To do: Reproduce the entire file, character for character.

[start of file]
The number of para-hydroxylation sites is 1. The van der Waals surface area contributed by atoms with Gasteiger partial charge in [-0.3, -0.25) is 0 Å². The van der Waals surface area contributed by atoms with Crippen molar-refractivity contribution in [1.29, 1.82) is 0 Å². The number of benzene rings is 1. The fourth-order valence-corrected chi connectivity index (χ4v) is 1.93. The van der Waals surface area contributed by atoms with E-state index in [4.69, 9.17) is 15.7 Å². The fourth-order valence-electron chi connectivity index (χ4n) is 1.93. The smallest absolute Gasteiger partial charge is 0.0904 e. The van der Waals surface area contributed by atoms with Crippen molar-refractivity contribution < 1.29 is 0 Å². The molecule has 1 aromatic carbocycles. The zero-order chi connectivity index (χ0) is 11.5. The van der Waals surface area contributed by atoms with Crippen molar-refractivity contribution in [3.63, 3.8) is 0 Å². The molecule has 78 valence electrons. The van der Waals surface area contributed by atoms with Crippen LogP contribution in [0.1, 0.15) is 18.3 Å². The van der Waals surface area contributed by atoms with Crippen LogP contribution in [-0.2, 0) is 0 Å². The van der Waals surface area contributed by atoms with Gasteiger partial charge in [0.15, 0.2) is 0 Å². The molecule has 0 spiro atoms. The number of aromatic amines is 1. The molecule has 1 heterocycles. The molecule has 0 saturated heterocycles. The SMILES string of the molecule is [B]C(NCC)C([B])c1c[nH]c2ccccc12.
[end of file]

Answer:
The number of para-hydroxylation sites is 1. The van der Waals surface area contributed by atoms with Gasteiger partial charge in [-0.3, -0.25) is 0 Å². The van der Waals surface area contributed by atoms with Crippen molar-refractivity contribution in [1.29, 1.82) is 0 Å². The number of benzene rings is 1. The fourth-order valence-corrected chi connectivity index (χ4v) is 1.93. The van der Waals surface area contributed by atoms with E-state index in [4.69, 9.17) is 15.7 Å². The fourth-order valence-electron chi connectivity index (χ4n) is 1.93. The smallest absolute Gasteiger partial charge is 0.0904 e. The van der Waals surface area contributed by atoms with Crippen molar-refractivity contribution < 1.29 is 0 Å². The molecule has 1 aromatic carbocycles. The zero-order chi connectivity index (χ0) is 11.5. The van der Waals surface area contributed by atoms with Crippen molar-refractivity contribution in [3.63, 3.8) is 0 Å². The molecule has 78 valence electrons. The van der Waals surface area contributed by atoms with Crippen LogP contribution in [0.1, 0.15) is 18.3 Å². The van der Waals surface area contributed by atoms with Crippen LogP contribution in [-0.2, 0) is 0 Å². The van der Waals surface area contributed by atoms with Gasteiger partial charge in [0.15, 0.2) is 0 Å². The molecule has 0 spiro atoms. The number of aromatic amines is 1. The molecule has 1 heterocycles. The molecule has 0 saturated heterocycles. The SMILES string of the molecule is [B]C(NCC)C([B])c1c[nH]c2ccccc12.